Installation Hints

July 6, 2006

The first thing to take into account in a screw press installation is to make provision for both bypassing the press and handling overflow from the inlet hopper. Solutions can take a wide variety of forms. Questions to be asked include: What will happen to excess material if the press will not take the flow being fed to it? What will happen if, over time, screw press capacity declines? This can be due to things like screw wear or changes in the material being fed to the press.

Spill containment is another consideration, especially in agricultural installations. Under certain conditions, it is possible that the flow being fed to a screw press will all purge out the cake discharge, at a consistency unchanged from what it was when it went into the press.

Making provision for future maintenance is very important. Room should be left at the cake discharge end of the machine so that the screw can be removed. The screw comes out through the cake discharge hole.

When it comes to rigging, the first consideration must be safety. Also, be sure to properly support the press when lifting it from the truck. Do not lift just one end, as it is possible for the frame to deflect, which in turn can shift the screw positioning within the press. Interference between the screw and the screens can result.

As for mounting a screw press, do not bolt or weld the press down to a level foundation! Instead, first set the press where it is to be installed. Next, place shims between the press frame and the steelwork (or concrete pedestals or foundation) to fill any gap where the press is to be anchored. Only after this shimming should the press be pulled down tight. Doing otherwise will likely rack the frame of the press, and this can cause screw-to-screen interference.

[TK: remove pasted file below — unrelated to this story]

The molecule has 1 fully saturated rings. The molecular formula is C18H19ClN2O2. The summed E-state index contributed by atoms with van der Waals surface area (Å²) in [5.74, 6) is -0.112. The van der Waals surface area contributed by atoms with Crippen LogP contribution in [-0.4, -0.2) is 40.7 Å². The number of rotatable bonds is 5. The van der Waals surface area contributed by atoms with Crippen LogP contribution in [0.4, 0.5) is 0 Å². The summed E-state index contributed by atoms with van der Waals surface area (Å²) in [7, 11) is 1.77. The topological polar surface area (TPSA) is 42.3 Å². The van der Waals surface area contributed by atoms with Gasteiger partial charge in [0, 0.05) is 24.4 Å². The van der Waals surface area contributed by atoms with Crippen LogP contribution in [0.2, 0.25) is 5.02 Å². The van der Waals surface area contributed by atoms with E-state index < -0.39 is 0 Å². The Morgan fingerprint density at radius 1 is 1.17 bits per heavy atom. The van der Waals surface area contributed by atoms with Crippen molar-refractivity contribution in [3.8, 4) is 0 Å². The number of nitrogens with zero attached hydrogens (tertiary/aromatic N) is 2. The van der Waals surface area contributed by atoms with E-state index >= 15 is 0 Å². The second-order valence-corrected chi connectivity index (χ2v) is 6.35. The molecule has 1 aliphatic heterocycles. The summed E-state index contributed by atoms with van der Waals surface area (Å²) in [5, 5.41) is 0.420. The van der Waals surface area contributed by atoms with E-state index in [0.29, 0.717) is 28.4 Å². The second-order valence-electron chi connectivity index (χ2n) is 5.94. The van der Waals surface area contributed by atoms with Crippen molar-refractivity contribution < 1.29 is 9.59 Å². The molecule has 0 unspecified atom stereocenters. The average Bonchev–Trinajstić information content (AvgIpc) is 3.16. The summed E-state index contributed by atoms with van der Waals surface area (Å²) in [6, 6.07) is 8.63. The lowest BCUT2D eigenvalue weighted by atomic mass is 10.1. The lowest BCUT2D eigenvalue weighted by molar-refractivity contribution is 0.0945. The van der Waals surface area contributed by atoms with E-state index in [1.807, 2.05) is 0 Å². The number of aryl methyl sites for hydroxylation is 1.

The press should be mounted solidly to a foundation or structural steel. If a press goes into a jammed condition while operating, without the press being anchored in place, the frame of the press can twist. If tramp metal is big enough, it can cause such a jam.

To suit individual situations, the press can be installed with the cake discharge tilted upwards a few degrees. In fact, this is the preferred installation position, as it improves press liquor drainage. When the angle is more than 15º, consult the factory as it is likely that the oil level in the gearbox will have to be adjusted.

In order to get the motor out of the way, hollow shaft gearboxes can be rotated 90º or 180º. This, too, requires adjustment of the oil level, as indicated in the operating manual. If the press is too long to be installed in a given space, the drive can be changed. Presses with hollow shaft gearboxes can be changed to right-angle drive gearboxes. Presses with in-line drives (motor direct coupled to a concentric gearbox) can be changed to a belt drive, with the motor mounted either above or to one side of the gearbox. In extreme cases, we go to a parallel shaft gearbox with the input and output shafts on the same side. This puts the motor next to the inlet hopper of the press. In all cases where the drive is to be changed in this manner, the change must be made at the time of order entry, not after we have built the press.

Issue 175